As leaders in crop nutrition, we are committed to expanding crop nutrition knowledge.
At The Mosaic Company, crop nutrition is more than an initiative; it’s the fabric of our identity and at the heart of everything we do. We are committed to sharing content in a way that makes it accessible, approachable and, ultimately, actionable.
Meet the experts from Mosaic’s Agronomy team, who will share their expertise in crop nutrition to provide the knowledge and resources needed to optimize crop production.
Kyle Freeman, Ph.D.
Dr. Kyle Freeman is Director of New Product Development for The Mosaic Company. He is responsible for leading all product development, agronomy, and research efforts worldwide. This includes leading Mosaic's new product development process, the Stage-Gate® process. Dr. Freeman and his team manage over 500 small-plot research trials around the world, as well as a commercial trial program with more than 100 locations annually. Additionally, Dr. Freeman leads a global team of agronomists that deliver fertility and crop nutrition expertise to Mosaic and its customers. Dr. Freeman earned a Master of Science degree in soil science and Ph.D. in soil fertility from Oklahoma State University, and is an active member of the ASA-CSSA-SSSA Societies, serving on various committees.
Ron Olson, M.S.
Ron Olson is the North America Eastern Region Senior Agronomist for The Mosaic Company. He is responsible for developing the latest technical information and product knowledge that creates distinctive value for Mosaic Premium Products and delivers consistent agronomic solutions to Mosaic customers. His main responsibility is to educate and train internal and external sales forces about Mosaic Premium Products and Balanced Crop Nutrition. In his previous role as Research and Development Manager for Cargill Crop Nutrition, LLC and Mosaic, Ron led the development of the MicroEssentials® portfolio of products. He holds a Bachelor of Science degree in both agronomy and education from the University of Illinois and a Master of Science degree in environmental science from Governors State University in University Park, Ill.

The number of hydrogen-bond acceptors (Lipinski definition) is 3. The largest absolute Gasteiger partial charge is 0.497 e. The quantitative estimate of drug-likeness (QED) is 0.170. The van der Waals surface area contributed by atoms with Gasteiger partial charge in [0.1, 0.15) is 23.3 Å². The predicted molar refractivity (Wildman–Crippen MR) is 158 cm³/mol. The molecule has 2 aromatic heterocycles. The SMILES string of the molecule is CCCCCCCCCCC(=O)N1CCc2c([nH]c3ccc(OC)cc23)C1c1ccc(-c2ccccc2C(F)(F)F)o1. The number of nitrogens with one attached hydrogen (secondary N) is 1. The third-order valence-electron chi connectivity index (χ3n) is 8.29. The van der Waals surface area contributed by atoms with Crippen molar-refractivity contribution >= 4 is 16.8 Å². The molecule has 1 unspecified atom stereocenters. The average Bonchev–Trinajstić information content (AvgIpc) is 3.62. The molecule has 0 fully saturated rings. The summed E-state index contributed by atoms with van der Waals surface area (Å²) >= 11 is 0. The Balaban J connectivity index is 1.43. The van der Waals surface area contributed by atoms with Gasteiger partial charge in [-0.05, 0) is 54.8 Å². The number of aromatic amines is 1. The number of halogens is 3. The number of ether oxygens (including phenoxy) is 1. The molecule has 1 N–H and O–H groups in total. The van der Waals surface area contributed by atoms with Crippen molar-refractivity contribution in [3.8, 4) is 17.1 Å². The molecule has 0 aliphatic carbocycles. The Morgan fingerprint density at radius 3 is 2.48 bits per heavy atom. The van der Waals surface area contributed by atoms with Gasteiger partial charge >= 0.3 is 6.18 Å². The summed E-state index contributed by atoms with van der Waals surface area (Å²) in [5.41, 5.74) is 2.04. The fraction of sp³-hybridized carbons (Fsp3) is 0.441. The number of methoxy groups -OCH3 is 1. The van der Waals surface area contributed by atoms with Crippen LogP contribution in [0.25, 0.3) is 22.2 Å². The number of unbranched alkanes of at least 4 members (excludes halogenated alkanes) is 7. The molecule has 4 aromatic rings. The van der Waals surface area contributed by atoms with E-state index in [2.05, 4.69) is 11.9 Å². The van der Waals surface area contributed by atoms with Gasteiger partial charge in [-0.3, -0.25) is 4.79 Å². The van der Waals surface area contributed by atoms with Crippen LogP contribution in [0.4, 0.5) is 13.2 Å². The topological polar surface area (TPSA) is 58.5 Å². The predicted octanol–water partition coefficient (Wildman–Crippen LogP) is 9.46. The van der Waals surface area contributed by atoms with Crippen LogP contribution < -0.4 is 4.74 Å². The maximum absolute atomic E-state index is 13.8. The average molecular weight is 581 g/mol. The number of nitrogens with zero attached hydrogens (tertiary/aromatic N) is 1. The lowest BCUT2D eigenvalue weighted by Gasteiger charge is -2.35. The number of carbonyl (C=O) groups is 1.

Curt Woolfolk, M.S.
Curt Woolfolk is a Senior Agronomist for The Mosaic Company. His role involves developing the North American agronomic strategy to support Mosaic's commercial team. This strategy results in the latest technical information and product knowledge that creates distinctive value for Mosaic Premium Products and delivers consistent agronomic solutions to Mosaic customers. His main responsibility is to educate and train internal and external sales forces about Mosaic Premium Products and Balanced Crop Nutrition. Curt has led Mosaic's on-farm trial program as a Product Development specialist, has over 12 years of experience in precision agriculture, and extensive farming experience. Curt earned a Bachelor of Science (Soil Science) and Master of Science (Soil Fertility) from Oklahoma State University. Curt is a member of NAICC and ASA-SSSA professional societies.
World Wide Research Partners
In order to support the development of new and innovative products and the improvement of existing products, Mosaic partners with university researchers around the world specializing in fertilizer technology and soil chemistry.
Key strategic partners include Dr. Fred Below (University of Illinois), Dr. Mike McLaughlin (University of Adelaide, South Australia) and Dr. Ismail Cakmak (Sabancı University, Istanbul, Turkey).
Timely agronomic and industry information as seen by the agronomy staff at The Mosaic Company. Read the Blog >>
After wrapping up a successful harvest, deciding on a fall fertilizer plan is fast approaching. With commodity prices lower than in past years, the decision becomes even more complicated than usual. However, it’s important to remember that with record yields removed from the field this fall, record nutrients were removed from the soil as well. In order to replicate high yields in future years, those nutrients must be replenished.
When we make a fertilizer recommendation for a farmer, what is it based on? It is usually based on a composite soil sample representing the average fertility of the entire field. When we do this, we fail to address the spatial variability of nutrients in the field resulting from changes in soil type, topography, previous cropping history and many other factors. Even precision farming strategies such as management zones fail to account for all of the spatial variability found in agricultural fields.
If you’re watching the yield monitor reveal higher numbers than ever before, it means this planning season you will need to pay more attention to what nutrients are left in the soil than you may be used to. As we celebrate harvest, it’s an opportune time to also celebrate soil fertility — the most important contributing factor to yields this past year and in years to come.
Successful farmers and retailers understand that crop nutrition is the most vital component in achieving maximum yield, so they work together to get the most out of the 60 percent of yield dependent on soil fertility. Mosaic’s From the Field content takes scientific knowledge from the lab to the land, exploring the on-farm implications of the latest research and trends in crop nutrition, straight from the minds of leading farmers and retailers. Read stories From the Field >>